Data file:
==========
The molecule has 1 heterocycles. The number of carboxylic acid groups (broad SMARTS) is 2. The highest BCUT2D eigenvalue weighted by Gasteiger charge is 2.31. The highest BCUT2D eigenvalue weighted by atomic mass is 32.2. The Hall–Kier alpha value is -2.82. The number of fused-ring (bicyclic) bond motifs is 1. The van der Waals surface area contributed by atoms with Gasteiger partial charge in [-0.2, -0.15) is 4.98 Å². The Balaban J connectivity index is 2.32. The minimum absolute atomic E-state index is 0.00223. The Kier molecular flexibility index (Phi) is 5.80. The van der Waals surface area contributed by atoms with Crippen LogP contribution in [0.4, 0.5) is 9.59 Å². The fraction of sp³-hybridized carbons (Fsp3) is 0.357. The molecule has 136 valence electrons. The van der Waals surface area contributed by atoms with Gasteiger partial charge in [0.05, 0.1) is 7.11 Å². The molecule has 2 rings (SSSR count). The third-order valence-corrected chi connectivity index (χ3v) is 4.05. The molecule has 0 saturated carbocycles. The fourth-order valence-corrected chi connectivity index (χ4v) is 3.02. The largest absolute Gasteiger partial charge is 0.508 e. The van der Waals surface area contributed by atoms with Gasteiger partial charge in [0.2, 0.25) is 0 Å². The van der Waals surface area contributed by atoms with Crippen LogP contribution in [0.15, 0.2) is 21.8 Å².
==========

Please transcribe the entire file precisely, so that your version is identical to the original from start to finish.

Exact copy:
The molecule has 1 heterocycles. The number of carboxylic acid groups (broad SMARTS) is 2. The highest BCUT2D eigenvalue weighted by Gasteiger charge is 2.31. The highest BCUT2D eigenvalue weighted by atomic mass is 32.2. The Hall–Kier alpha value is -2.82. The number of fused-ring (bicyclic) bond motifs is 1. The van der Waals surface area contributed by atoms with Gasteiger partial charge in [-0.2, -0.15) is 4.98 Å². The Balaban J connectivity index is 2.32. The minimum absolute atomic E-state index is 0.00223. The Kier molecular flexibility index (Phi) is 5.80. The van der Waals surface area contributed by atoms with Crippen LogP contribution in [0.4, 0.5) is 9.59 Å². The fraction of sp³-hybridized carbons (Fsp3) is 0.357. The molecule has 136 valence electrons. The van der Waals surface area contributed by atoms with Gasteiger partial charge in [0.05, 0.1) is 7.11 Å². The molecule has 2 rings (SSSR count). The third-order valence-corrected chi connectivity index (χ3v) is 4.05. The molecule has 0 saturated carbocycles. The fourth-order valence-corrected chi connectivity index (χ4v) is 3.02. The largest absolute Gasteiger partial charge is 0.508 e. The van der Waals surface area contributed by atoms with Gasteiger partial charge in [0.2, 0.25) is 0 Å². The van der Waals surface area contributed by atoms with Crippen LogP contribution in [0.15, 0.2) is 21.8 Å².